Clinic pharmacy opens

Published 10:34 pm Wednesday, August 24, 2011

Pharmacy: Margaret Rosner, pharmacist at the new Western Tidewater Free Clinic pharmacy, arranges the bottles of medications at the clinic Wednesday, just before the grand opening. The pharmacy has been providing medications since last month.

The 1,500 patients of Western Tidewater Free Clinic now have another valuable service available to them through the clinic.

The clinic now has a new pharmacy that provides free prescription drugs for patients who are receiving care at the clinic. The clinic held a grand opening Wednesday night for its new pharmacy, but it has been providing medications since last month.

“I think it’s wonderful,” said Bobbie Chapman, chair of the volunteer committee on the clinic’s board of directors. “Our patients will benefit greatly from it.”

Email newsletter signup

The free clinic serves people who live in Suffolk, Franklin, Isle of Wight County and Southampton County who live at or below 200 percent of the federal poverty level and have no access to any kind of health insurance.

The new pharmacy is funded partially by the Obici Healthcare Foundation and operates in cooperation with Rx Partnership, a public/private venture that offers free medications to 21 affiliates.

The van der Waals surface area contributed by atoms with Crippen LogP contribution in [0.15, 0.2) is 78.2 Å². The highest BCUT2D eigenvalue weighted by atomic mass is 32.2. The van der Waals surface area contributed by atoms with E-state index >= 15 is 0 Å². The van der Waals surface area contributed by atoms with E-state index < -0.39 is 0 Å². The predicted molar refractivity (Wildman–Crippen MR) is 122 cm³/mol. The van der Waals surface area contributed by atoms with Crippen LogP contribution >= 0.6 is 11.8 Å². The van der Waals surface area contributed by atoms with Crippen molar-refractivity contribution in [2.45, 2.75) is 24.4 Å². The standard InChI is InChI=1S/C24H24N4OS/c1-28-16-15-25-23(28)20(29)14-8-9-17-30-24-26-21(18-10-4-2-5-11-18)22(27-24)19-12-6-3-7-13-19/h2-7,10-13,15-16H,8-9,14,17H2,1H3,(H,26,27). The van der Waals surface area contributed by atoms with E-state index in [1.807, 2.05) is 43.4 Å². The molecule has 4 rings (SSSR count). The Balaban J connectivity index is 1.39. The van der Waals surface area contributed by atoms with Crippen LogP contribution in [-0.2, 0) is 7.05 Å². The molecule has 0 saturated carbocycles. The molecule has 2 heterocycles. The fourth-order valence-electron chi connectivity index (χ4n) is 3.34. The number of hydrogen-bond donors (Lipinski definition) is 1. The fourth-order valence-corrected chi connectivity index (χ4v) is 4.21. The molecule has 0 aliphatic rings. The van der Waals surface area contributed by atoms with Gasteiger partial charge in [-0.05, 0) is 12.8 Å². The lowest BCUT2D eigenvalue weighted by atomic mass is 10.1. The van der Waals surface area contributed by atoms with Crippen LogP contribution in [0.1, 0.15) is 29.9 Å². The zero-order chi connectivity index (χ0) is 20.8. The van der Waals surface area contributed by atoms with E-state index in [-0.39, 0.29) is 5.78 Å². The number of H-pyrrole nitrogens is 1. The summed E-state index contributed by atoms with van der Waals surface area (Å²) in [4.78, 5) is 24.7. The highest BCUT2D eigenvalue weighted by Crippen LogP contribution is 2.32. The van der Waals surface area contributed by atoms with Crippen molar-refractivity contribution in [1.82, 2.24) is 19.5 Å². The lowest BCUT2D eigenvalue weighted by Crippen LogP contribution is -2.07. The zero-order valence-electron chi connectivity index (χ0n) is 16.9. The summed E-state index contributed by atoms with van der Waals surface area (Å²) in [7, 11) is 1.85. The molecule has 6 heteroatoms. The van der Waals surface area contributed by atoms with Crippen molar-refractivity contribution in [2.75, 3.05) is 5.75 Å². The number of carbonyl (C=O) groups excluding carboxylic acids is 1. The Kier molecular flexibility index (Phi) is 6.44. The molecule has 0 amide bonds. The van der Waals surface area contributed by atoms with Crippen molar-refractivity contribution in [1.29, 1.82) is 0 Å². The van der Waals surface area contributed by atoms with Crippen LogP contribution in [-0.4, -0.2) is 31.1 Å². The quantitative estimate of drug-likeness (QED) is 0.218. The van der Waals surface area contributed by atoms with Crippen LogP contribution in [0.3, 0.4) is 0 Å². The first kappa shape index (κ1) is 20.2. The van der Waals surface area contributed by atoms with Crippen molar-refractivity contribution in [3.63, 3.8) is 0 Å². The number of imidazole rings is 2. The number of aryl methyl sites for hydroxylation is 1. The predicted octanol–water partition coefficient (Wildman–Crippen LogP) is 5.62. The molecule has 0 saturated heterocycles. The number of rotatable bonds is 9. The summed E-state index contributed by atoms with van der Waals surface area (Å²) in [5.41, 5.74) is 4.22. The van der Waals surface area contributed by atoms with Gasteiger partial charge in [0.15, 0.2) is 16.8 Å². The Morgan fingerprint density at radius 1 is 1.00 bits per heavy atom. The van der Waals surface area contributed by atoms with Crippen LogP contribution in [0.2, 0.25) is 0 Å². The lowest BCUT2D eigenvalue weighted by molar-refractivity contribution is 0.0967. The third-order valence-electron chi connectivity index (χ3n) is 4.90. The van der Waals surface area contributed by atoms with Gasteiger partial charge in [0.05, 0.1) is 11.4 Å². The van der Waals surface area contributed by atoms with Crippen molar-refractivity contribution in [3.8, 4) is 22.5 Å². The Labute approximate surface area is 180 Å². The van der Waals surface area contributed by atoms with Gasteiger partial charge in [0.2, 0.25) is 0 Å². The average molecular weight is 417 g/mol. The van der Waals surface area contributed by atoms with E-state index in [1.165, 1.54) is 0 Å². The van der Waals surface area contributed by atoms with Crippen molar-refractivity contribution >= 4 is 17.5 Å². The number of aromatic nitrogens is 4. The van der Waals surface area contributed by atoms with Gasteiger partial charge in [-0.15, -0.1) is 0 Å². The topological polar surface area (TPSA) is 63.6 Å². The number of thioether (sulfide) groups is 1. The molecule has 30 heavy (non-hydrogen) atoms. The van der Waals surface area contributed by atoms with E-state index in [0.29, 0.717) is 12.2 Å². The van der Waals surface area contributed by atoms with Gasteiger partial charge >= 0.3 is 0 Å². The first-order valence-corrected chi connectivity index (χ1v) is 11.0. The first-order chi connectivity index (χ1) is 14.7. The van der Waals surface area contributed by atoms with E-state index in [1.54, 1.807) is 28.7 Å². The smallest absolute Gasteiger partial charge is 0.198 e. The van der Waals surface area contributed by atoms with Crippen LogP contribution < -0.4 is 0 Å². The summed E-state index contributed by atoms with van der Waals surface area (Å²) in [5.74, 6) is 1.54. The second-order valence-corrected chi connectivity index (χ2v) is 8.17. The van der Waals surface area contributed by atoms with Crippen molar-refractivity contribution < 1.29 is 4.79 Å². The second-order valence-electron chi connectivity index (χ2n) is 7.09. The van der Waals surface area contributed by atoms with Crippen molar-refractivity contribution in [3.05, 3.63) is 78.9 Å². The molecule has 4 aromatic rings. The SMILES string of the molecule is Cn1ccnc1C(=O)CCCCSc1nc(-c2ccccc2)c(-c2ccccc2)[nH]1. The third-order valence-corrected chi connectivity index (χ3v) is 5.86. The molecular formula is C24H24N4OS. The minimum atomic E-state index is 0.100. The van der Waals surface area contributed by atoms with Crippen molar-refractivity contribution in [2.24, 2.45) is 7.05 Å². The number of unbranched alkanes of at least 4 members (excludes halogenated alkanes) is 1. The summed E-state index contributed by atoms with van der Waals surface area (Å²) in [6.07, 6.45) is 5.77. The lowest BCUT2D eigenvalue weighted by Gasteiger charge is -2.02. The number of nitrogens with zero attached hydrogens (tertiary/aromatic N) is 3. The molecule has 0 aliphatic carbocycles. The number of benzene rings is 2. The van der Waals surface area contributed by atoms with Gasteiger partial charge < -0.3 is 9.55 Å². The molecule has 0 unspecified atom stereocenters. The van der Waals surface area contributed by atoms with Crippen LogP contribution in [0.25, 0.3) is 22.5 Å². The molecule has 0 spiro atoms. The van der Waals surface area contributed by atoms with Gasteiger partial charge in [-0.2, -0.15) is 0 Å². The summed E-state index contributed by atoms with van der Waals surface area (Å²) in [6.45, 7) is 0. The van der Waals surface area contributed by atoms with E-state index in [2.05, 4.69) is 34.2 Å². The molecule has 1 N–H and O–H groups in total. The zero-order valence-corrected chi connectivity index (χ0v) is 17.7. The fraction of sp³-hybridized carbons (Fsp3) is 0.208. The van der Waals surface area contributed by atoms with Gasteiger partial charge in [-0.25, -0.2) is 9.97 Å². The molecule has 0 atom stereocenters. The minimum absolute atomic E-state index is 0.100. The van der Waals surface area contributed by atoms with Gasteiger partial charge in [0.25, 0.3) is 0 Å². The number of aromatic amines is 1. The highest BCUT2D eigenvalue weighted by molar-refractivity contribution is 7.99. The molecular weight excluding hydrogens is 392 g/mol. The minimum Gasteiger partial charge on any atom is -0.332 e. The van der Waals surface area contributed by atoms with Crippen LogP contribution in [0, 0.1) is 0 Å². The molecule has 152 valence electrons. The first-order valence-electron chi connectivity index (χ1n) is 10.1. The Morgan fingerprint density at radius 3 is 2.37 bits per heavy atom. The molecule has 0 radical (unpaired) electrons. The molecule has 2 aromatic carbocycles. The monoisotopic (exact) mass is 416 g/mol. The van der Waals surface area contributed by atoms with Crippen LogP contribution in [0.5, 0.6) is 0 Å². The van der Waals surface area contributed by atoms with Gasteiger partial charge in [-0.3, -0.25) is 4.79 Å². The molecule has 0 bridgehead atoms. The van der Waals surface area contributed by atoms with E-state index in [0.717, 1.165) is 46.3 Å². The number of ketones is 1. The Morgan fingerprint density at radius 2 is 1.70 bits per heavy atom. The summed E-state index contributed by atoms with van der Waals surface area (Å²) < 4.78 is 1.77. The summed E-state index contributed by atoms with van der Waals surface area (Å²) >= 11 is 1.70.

Rx Partnership gets pharmaceutical companies to donate supplies of about 132 brand-name medications in 378 different dosages. They then give those drugs to affiliate pharmacies at free clinics and community health centers.

“It’s been great,” said Margaret Rosner, a retired pharmacist who is running the pharmacy at the free clinic. “I think the patients are pretty happy with it.”

Right now, the clinic’s pharmacy stocks about 50 different drugs. They still are waiting on shipments from other pharmaceutical companies.

The drugs cover a range of conditions commonly seen in free clinics — diabetes, high blood pressure, heart disease, asthma, thyroid problems and more.

“So many of our patients have multiple chronic illnesses,” said Caroline Martin, president of the clinic’s board of directors. “What keeps them from sliding down that slippery slope is being compliant with their medications.”

The pharmacy is located right in the clinic and features an alarm system, a refrigerator for drugs that must stay cool and a computer with software to check for drug interactions.

In addition to Rosner, a pharmacy technician also is working at the pharmacy. The clinic also hopes to partner with a local university that offers a pharmacy program to offer internship opportunities.

The only cost to patients is a requested $4 donation for supplies of medication.

The clinic has previously offered a prescription assistance program, but that entailed ordering the medications and having them delivered, sometimes months later.

“This will make more medications available to more people,” said Gina Pitrone, executive director of the Obici Healthcare Foundation.